Spring Cleaning: Damien: Omen II

Damien: Omen II - Courtesy Hulu
Damien: Omen II - Courtesy Hulu /

Prior to watching and reviewing The First Omen, the prequel to the stellar 1976 film about the anti-Christ, I brushed up on the franchise, revisiting the original film and its sequel, 1978's Damien: The Omen II. I wasn't surprised how much I recalled about that first film. Some of its death scenes are some of the most iconic in 1970s horror. However, I remembered very little about its sequel, other than the actor who played Damien, Jonathan Scott-Taylor, and his English accent. As far as religious horror goes, The Omen II really isn't a bad sequel. No, it's not as great as the first film, but it has plenty of memorable moments and notable kills. It's a coming of age story....about the anti-Christ.

The story picks up seven years after the events of the first film. Damien now lives with his Aunt Ann (Lee Grant) and Uncle Richard (William Holden). These family members are no substitute for Gregory Peck's role as Damien's father in the first film, but these characters are still serviceable regardless. Damien spends much of the film in military school and has a close relationship with his cousin, Mark (Lucas Donat). In fact, other than a few of the murders, it's really this friendship that anchors the film and gives it heft. This relationship grows more complicated once Damien learns that he's the anti-Christ. How can he maintain a human friendship, even with his cousin? This film deserves credit for the way it explores that very complicated relationship between the two boys. Damien wants to be Mark's friend, but it's just not in the cards.

Meanwhile, Sylvia Sidney's rather over-the-top performance as Aunt Marion is another standout. She warns Ann and Richard over and over again to keep Mark away from Damien. She knows something's not right with that boy. They should have listened to her. Like the first film, anyone who gets in Damien's way and tries to stop his ascent as the anti-Christ is killed. You know something bad is about to go down when that crow shows up in the frame.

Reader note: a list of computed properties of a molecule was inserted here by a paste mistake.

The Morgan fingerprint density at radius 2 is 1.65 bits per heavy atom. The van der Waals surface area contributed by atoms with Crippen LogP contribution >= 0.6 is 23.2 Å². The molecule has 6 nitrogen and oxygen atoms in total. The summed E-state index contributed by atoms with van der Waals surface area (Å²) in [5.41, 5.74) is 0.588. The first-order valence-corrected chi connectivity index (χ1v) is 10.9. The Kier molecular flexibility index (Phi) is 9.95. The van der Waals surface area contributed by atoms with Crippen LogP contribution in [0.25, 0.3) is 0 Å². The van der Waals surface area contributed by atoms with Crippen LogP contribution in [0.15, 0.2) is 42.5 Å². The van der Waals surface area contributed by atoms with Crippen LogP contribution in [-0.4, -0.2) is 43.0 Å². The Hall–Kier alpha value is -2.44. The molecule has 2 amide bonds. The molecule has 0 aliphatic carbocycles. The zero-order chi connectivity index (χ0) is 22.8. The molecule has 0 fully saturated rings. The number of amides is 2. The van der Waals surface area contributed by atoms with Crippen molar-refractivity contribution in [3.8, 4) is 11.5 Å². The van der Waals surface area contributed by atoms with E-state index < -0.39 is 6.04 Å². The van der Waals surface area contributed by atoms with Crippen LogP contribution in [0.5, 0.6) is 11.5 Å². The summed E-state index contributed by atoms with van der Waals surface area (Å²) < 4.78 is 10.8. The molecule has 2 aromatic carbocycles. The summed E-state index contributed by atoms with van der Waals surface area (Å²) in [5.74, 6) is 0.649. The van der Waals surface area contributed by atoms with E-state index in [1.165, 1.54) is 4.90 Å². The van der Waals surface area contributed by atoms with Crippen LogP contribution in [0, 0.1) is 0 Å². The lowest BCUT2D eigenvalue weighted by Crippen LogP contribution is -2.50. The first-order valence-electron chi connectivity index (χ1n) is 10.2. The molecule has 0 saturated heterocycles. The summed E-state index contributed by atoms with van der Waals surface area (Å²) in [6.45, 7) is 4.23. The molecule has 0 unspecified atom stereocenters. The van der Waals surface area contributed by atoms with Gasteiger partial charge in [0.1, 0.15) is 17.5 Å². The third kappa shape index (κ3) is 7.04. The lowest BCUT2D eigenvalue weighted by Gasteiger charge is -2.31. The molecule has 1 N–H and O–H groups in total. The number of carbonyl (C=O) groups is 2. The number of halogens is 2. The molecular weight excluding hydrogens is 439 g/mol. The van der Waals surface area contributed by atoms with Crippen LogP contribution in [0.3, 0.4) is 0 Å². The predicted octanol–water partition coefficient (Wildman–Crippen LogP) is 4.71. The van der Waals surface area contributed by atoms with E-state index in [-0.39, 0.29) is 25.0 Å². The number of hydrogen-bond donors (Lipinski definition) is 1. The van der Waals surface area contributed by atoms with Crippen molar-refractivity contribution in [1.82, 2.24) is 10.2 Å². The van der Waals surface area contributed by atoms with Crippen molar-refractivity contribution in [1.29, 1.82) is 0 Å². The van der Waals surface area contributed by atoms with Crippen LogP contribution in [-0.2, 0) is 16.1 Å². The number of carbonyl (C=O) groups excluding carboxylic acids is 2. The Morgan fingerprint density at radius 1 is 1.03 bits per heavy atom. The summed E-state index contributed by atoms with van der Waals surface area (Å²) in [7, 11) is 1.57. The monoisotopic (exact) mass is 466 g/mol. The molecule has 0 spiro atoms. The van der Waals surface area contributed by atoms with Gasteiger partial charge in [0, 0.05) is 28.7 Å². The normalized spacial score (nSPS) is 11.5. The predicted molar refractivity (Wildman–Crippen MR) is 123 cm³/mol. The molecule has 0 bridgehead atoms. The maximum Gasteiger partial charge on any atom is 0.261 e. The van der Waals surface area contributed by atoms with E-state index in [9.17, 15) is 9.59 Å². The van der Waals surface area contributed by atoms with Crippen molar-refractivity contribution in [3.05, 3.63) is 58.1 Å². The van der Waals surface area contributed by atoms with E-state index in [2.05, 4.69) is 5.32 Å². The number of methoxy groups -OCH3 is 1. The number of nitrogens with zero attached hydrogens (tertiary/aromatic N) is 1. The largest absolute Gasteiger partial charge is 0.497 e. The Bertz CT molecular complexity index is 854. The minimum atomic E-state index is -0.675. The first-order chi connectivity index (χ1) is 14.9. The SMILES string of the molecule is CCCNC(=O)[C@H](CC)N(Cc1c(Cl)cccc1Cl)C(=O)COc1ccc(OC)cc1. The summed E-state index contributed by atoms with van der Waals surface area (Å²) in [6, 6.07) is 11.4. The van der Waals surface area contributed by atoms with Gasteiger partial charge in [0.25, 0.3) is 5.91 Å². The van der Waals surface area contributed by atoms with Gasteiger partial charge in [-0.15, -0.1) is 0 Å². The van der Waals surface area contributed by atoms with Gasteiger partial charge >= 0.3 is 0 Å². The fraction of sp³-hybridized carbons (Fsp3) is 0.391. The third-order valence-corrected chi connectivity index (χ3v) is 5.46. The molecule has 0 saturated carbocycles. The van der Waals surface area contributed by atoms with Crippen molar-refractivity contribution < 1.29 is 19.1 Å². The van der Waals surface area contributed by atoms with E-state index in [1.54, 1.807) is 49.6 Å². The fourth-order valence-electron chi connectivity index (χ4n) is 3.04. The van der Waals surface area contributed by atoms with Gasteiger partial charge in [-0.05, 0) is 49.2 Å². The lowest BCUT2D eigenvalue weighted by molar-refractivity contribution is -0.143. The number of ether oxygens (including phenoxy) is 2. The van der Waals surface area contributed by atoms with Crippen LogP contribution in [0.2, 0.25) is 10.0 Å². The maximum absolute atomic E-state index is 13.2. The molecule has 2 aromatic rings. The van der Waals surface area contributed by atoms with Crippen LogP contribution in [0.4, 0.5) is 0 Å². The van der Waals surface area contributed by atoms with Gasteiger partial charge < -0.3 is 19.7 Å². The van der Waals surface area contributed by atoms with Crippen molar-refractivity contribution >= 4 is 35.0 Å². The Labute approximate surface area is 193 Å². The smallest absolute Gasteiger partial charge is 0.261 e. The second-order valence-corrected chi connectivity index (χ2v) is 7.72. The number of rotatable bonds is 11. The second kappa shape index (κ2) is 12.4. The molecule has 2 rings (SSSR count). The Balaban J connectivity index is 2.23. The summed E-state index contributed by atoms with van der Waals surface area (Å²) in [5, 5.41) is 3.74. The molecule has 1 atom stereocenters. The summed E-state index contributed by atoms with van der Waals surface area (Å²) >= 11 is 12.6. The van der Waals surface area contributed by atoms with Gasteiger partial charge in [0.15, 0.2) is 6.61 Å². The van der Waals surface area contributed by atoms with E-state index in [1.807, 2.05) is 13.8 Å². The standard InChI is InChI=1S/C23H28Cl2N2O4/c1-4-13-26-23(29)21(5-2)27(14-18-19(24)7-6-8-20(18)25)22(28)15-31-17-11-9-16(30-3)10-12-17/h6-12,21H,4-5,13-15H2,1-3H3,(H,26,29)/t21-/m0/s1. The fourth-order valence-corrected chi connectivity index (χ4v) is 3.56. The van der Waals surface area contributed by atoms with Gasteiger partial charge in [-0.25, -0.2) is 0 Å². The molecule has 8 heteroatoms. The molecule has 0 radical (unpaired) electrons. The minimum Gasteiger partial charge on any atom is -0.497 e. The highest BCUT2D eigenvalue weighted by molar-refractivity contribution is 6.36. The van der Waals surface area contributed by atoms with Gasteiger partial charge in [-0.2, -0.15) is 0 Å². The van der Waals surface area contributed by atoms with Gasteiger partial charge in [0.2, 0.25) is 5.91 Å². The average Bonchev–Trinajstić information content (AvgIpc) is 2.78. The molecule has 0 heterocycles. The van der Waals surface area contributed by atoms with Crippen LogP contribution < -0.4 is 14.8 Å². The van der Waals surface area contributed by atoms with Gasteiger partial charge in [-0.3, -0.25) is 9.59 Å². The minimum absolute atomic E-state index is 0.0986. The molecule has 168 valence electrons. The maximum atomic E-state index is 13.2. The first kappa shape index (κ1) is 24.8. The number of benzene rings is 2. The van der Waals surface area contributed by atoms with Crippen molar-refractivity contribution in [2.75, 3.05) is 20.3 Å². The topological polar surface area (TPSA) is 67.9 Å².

Though the kills don't quite match the "It's all for you, Damien" moment of the first film, they're still impressive. In fact, one familiar face is buried alive in the opening minutes after uncovering a prophecy about Damien. There's also a grisly elevator scene and few other less memorable murders. Oh, and Damien can harm people just by looking at them. In fact, he does this with one of the bullies at military school. These scenes didn't age all that well, but they do show Damien's growing power.

So much of this film falls on Scott-Taylor's shoulders, and for the most part, he succeeds, especially when he showcases Damien's struggles with the fact that he's the anti-Christ. On the one hand, the king of evil wants to maintain friendships with boys his age, like Mark. On the other hand, by the film's conclusion, he understands and accepts his role in the end times. Scott-Taylor got his start in theater, including a 1973 musical rendition of Treasure Island, so he can certainly act. it shows during some of Damien's most human moments and internal struggles.

Treasure Island
Treasure Island / Hulton Deutsch/GettyImages

None of the characters surrounding Damien, other than Mark, feel all that memorable, at least in comparison to the first film. Even those who serve to protect Damien aren't all that threatening. Still, this film has a decent script and a solid story about a 13-year-old forced to accept a role that he didn't choose. It's an interesting premise that's generally executed well.

Other than The First Omen, I'm of the mind that Damien: The Omen II is really the only other solid entry into The Omen franchise. We get to see Damien as a teen, coming into his own, causing mayhem of Biblical proportions at a military school. He can even torture people just by looking at them. It's a decent successor to the classic 1976 film.

The Omen franchise is currently streaming on Hulu.

Review: The First Omen. dark. Next. The First Omen Review